Beck says, “The first thing recorded in 1986, once we were officially making the record, was a click track and a sequenced bass for ‘First We Take Manhattan,’ which I hurriedly constructed after hearing the rehearsal the day before our first tracking date, and having the uneasy feeling that it wasn’t going to happen the following day. Vinnie [Colaiuta] had set up the night before and got his sounds, so I asked if he would do a favor and play to this click track and sequencer (Principle 20). Jennifer went into a booth and did a vocal, as well. Vinnie was familiar with the song because we had rehearsed it previously. He played that drum track in one take and I just smiled real big and said, ‘There’s my drum track.’”

The next element to be added to the song was Stevie Ray Vaughan’s loose, bluesy guitar part, which contrasts so nicely (Principle 37) with the metronomic drive of the main rhythm. Beck knew Vaughan from Austin, and each had sat in with each others’ groups in the past, so when Beck heard that Vaughan was going to be at the Grammy Awards in L.A. in February 1986, he tracked him down at his hotel and asked if he would play on “Manhattan” that very night. Vaughan had not brought a guitar to L.A., but agreed to use one of Beck’s Stratocasters. A session was booked at the Record Plant, with Tim Boyle engineering, and in the wee hours of the morning, Vaughan laid down several takes for Beck and Warnes.

The slightly unsettling (Principle 17) passages of spoken German at the beginning and end of “First We Take Manhattan” was an idea of Lewy’s—“We wanted to snag people’s attention, and that was Henry’s call,” Warnes comments.

When the album was released in late 1986, “Bird on a Wire,” “First We Take Manhattan” and “Ain’t No Cure for Love” garnered considerable radio play on different formats, and the album as a whole was embraced by Cohen’s followers, Warnes’ fans and also, more generally, audiophiles who were impressed by its deep and pristine sonics. The record breathed new life into Cohen’s career in the U.S., and also helped establish Warnes as a serious artist in ways that her previous chart triumphs had not. Coincidentally, in 1987 she also scored a Number One hit with her duet with Bill Medley from the mega-popular soundtrack for Dirty Dancing, “(I’ve Had) The Time of My Life” (another Oscar winner!).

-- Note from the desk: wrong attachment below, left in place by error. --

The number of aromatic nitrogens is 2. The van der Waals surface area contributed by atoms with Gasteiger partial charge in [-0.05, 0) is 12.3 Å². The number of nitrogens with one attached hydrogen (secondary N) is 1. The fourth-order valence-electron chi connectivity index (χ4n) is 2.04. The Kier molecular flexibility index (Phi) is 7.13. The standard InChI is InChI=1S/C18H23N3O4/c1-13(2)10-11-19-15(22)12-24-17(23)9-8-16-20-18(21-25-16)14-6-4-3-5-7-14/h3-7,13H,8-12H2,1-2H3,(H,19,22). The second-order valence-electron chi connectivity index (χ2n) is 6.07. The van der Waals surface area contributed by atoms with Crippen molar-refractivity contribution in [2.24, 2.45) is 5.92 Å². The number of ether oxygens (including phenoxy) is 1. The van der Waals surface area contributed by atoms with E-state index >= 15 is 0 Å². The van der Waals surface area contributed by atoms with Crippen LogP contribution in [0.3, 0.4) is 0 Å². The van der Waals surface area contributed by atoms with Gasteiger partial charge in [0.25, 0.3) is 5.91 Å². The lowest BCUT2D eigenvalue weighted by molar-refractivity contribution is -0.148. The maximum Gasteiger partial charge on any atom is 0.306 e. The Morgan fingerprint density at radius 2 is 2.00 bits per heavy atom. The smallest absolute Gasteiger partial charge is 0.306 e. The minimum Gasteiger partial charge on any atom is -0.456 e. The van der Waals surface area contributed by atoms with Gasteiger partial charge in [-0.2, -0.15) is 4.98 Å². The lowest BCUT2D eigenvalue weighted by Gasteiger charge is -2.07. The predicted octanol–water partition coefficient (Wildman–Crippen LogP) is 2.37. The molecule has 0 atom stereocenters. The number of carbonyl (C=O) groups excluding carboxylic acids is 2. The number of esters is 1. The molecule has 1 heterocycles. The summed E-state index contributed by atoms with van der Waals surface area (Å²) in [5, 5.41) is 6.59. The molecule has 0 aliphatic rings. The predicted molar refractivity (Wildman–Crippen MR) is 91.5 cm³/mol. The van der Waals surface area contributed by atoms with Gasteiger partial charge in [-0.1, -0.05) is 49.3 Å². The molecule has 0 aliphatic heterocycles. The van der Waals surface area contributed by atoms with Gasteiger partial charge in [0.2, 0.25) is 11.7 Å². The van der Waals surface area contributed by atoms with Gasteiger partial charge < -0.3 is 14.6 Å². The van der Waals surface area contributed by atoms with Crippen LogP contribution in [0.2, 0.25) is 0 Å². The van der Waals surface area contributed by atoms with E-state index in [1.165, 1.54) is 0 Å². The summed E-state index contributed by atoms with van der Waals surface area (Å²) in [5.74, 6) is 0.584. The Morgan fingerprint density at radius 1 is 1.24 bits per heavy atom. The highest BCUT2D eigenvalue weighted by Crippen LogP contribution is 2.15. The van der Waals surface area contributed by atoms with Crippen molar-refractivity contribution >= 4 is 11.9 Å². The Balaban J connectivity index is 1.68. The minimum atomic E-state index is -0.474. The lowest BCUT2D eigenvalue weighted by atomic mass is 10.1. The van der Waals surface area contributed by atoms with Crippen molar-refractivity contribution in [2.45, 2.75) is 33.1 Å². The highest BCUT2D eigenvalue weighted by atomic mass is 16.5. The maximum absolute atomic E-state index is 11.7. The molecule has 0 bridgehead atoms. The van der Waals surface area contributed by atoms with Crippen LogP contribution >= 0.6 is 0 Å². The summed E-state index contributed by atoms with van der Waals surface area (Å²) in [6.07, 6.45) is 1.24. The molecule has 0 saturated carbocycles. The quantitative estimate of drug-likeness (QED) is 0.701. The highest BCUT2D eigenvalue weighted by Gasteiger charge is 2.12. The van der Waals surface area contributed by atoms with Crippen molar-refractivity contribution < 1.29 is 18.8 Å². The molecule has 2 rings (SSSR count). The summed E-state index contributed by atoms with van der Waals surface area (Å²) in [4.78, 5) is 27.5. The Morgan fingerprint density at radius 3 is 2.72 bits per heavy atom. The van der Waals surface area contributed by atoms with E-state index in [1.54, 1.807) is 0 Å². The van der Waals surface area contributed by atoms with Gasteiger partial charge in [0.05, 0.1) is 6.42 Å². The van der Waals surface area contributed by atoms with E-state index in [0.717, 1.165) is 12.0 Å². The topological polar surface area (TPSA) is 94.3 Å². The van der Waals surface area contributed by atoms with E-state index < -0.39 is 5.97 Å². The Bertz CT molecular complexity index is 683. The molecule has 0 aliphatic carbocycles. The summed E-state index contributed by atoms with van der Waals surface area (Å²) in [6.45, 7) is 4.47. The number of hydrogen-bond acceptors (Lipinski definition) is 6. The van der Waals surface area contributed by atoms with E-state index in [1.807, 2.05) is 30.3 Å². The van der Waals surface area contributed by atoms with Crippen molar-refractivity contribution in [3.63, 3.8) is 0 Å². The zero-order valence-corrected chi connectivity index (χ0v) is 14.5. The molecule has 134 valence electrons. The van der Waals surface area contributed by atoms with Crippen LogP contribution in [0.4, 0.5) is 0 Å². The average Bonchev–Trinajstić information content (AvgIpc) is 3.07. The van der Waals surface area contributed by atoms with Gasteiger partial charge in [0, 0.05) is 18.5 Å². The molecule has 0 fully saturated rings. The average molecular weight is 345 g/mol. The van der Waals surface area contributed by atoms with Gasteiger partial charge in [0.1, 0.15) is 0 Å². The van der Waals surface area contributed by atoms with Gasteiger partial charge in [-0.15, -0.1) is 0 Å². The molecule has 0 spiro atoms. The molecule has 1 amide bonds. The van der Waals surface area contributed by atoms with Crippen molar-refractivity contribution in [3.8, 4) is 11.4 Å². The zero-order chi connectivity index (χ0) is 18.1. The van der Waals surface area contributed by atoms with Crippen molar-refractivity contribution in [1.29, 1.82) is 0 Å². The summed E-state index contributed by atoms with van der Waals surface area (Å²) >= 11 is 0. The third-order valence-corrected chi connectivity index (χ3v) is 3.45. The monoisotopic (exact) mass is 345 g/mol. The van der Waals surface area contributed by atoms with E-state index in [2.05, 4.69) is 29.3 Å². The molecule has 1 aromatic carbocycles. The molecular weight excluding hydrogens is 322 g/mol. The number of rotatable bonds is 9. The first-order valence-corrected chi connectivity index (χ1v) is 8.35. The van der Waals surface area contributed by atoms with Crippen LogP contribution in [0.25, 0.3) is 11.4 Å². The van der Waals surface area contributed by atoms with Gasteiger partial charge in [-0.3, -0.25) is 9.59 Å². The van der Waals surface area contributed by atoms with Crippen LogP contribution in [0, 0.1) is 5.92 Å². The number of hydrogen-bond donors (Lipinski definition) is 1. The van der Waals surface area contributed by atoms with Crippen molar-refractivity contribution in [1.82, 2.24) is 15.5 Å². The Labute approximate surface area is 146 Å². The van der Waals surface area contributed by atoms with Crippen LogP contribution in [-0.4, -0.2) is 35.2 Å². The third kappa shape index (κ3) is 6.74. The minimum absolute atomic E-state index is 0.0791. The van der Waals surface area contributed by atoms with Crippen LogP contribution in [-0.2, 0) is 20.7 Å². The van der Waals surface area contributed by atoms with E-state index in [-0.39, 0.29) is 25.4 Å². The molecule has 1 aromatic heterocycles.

Famous Blue Raincoat continues to earn respect and new fans with each passing year. It remains perhaps Warnes’ crowning achievement.

“When you have the proper alchemy and all the secret good wishes of everyone, fireworks can happen,” Warnes says, in true Principle 38 fashion, “and you know you’re on to something. About midway through the record, we knew it was great. Nobody was shouting about it at that point, but Roscoe and I knew we were sitting on something fantastic.”

For me I’d say the album is one of the records I’ve played the most over the years. For a long while, I didn’t know why I kept coming back to it. Sure, it’s a really well-done record and Cohen’s songs – lyrics in particular – are as good as pop or rock music ever got, but why does the spoken German intro and Vaughan’s amazing guitar work still give me a thrill every time I hear it? The answer, I now think, is in the three-way contradiction between Cohen’s brutal words, Warnes’ sweet voice singing them, and Vaughan’s bluesy ahead-of-the-beat-behind-the beat guitar fills. Watch the video for First We Take Manhattan and we see it features all three. We also see that they never meet. The combination shouldn’t work. But, ultimately, the fact that it shouldn’t means that it does. Beautiful contradictions, beautifully solved.